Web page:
2. As in point 1, the Congress leaders and Ter-Petrosian join the government, leaving the opposition fragmented and reeling from a concussion. Then, the ARF- Dashnaktsutiun—in a blinding, sublime revelation and a renewed comprehension of its party values and modus operandi—decides to pick up the ball dropped by Ter-Petrosian. The party rallies its dormant disenchanted followers who are still wondering why the organization never became a powerful political force in Armenia since its party leaders were freed from jail by their savior Robert Kocharian days after he first became president. Dashnaktsutiun reaches out to Heritage party and puts aside whatever bad blood existed between them related to who is more faithful to the universal Armenian cause. As a result of a tremendous amount of hard work—substantially more than either party has ever undertaken—their opposition alliance rivals the popularity previously garnered by Ter-Petrosian. The Dashnaktsutiun, realizing it has no charismatic leaders to speak of, supports Raffi Hovhanisian in his bid for the presidency. Members of both parties are harassed by the authorities and some are even beaten and jailed, but their dedication to the integrity of the Armenian state and its citizens does not waiver. The people are ecstatic. The blindsided authorities are marginalized and the opposition wins the majority of seats in parliament; in 2013, Hovhanisian is elected president and the ARF heads the government. Then the new authorities begin cleaning house: They break the monopoly on imports enjoyed by the oligarchic families; the rampant corruption that had infested the tax, customs, and police departments is virtually eradicated; and the prices of goods and services begin to stabilize. The rule of law is enforced throughout the republic and for the first time in the country’s post-Soviet history the courts rule independently. Countless thousands of emigrants return home, and frustrated businessmen from the Armenian Diaspora are invited to reinvest in Armenia, with the former red-tape strewn processes of establishing corporations streamlined and tax collection transparent.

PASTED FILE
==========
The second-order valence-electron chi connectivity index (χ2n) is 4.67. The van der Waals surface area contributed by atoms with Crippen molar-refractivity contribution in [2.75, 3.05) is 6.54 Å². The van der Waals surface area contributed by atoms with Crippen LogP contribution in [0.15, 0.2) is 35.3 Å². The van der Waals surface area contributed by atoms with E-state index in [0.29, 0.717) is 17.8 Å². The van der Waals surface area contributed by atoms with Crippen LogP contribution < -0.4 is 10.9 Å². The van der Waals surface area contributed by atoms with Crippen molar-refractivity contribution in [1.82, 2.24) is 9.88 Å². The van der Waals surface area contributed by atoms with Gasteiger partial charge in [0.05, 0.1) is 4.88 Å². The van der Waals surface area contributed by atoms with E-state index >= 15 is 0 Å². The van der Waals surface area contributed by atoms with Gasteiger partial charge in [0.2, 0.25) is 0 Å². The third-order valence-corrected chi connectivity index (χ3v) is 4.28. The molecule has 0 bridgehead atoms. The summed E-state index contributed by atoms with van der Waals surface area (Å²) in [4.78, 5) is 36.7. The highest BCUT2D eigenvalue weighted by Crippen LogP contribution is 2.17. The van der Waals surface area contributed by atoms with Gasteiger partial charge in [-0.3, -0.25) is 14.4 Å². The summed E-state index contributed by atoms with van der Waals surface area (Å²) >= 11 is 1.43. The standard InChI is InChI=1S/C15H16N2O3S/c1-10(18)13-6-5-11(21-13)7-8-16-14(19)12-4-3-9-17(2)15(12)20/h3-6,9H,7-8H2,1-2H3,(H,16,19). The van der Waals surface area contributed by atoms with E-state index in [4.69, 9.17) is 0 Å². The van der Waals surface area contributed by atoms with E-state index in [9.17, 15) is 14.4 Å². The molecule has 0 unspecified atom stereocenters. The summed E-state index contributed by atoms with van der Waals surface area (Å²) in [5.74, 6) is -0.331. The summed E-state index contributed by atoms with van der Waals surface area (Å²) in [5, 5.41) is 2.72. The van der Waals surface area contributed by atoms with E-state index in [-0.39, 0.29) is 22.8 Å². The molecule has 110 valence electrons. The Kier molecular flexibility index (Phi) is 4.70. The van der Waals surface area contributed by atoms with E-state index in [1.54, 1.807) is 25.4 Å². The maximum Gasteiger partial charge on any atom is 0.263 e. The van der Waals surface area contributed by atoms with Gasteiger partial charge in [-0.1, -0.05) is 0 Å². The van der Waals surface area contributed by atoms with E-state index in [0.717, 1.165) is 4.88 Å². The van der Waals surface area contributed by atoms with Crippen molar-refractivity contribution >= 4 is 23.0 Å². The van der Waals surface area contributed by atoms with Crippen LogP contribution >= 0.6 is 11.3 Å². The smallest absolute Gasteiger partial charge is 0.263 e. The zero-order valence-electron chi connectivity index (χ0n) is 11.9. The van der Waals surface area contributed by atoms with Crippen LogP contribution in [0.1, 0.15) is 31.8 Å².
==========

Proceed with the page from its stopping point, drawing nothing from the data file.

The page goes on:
3. Talks break down between the Congress and the authorities. With the renewed charismatic calls by firebrand opposition cheerleader Pashinian, ever-smitten with Ter-Petrosian, the Congress wins an overwhelming number of parliamentary seats despite the elections being marred by irregularities and fraud, yet they remain an unquestionably sizable minority. The Heritage and ARF-Dashnaktsutiun parties retain their modest number of seats but remain undermined by the pro-government coalition, while the arrogant Congress leadership continues to mock them as being insignificant players not part of the “real opposition,” insisting that the parties should have joined them rather than being obstinately opposed. The Congress shows its thanks to Sarkisian for refraining from cracking down on its supporters by backing away from fielding a presidential candidate to challenge his reelection (so long as Congress leaders are promised a couple of seats in the government in a display of unity). The rift between Dashnaktsutiun and Heritage is never repaired, and both parties remain without influence, their members twiddling their thumbs during parliamentary sessions. Sarkisian, with the support of both the “real opposition” and the pro-government coalition, slides to victory.
Although these predictions may seem fantastic, perhaps even preposterous to some, they are no less credible than the blowhard forecasts printed on the opinion pages of daily Armenian newspapers. But my point should be obvious: In Armenian politics, anything and nothing can be expected.